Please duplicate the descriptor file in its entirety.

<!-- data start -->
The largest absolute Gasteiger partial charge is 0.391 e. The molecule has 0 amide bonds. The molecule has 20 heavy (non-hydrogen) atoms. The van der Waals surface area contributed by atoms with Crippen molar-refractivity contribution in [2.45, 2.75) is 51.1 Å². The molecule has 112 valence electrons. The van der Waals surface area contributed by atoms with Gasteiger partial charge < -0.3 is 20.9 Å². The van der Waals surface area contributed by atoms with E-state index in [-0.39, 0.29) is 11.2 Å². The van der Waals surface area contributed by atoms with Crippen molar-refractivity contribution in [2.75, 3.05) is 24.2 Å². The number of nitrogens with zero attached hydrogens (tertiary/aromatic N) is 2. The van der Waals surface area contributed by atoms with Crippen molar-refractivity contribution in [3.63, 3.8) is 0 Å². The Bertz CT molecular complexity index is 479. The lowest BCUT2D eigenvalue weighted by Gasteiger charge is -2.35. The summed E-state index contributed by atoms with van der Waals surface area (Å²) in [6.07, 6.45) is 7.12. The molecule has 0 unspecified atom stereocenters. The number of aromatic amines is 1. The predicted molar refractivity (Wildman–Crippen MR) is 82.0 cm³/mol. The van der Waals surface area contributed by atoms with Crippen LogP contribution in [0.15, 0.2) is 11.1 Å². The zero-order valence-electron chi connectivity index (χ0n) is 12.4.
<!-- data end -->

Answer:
The largest absolute Gasteiger partial charge is 0.391 e. The molecule has 0 amide bonds. The molecule has 20 heavy (non-hydrogen) atoms. The van der Waals surface area contributed by atoms with Crippen molar-refractivity contribution in [2.45, 2.75) is 51.1 Å². The molecule has 112 valence electrons. The van der Waals surface area contributed by atoms with Gasteiger partial charge < -0.3 is 20.9 Å². The van der Waals surface area contributed by atoms with E-state index in [-0.39, 0.29) is 11.2 Å². The van der Waals surface area contributed by atoms with Crippen molar-refractivity contribution in [2.75, 3.05) is 24.2 Å². The number of nitrogens with zero attached hydrogens (tertiary/aromatic N) is 2. The van der Waals surface area contributed by atoms with Crippen molar-refractivity contribution in [3.63, 3.8) is 0 Å². The Bertz CT molecular complexity index is 479. The lowest BCUT2D eigenvalue weighted by Gasteiger charge is -2.35. The summed E-state index contributed by atoms with van der Waals surface area (Å²) in [6.07, 6.45) is 7.12. The molecule has 0 unspecified atom stereocenters. The number of aromatic amines is 1. The predicted molar refractivity (Wildman–Crippen MR) is 82.0 cm³/mol. The van der Waals surface area contributed by atoms with Crippen LogP contribution in [0.15, 0.2) is 11.1 Å². The zero-order valence-electron chi connectivity index (χ0n) is 12.4.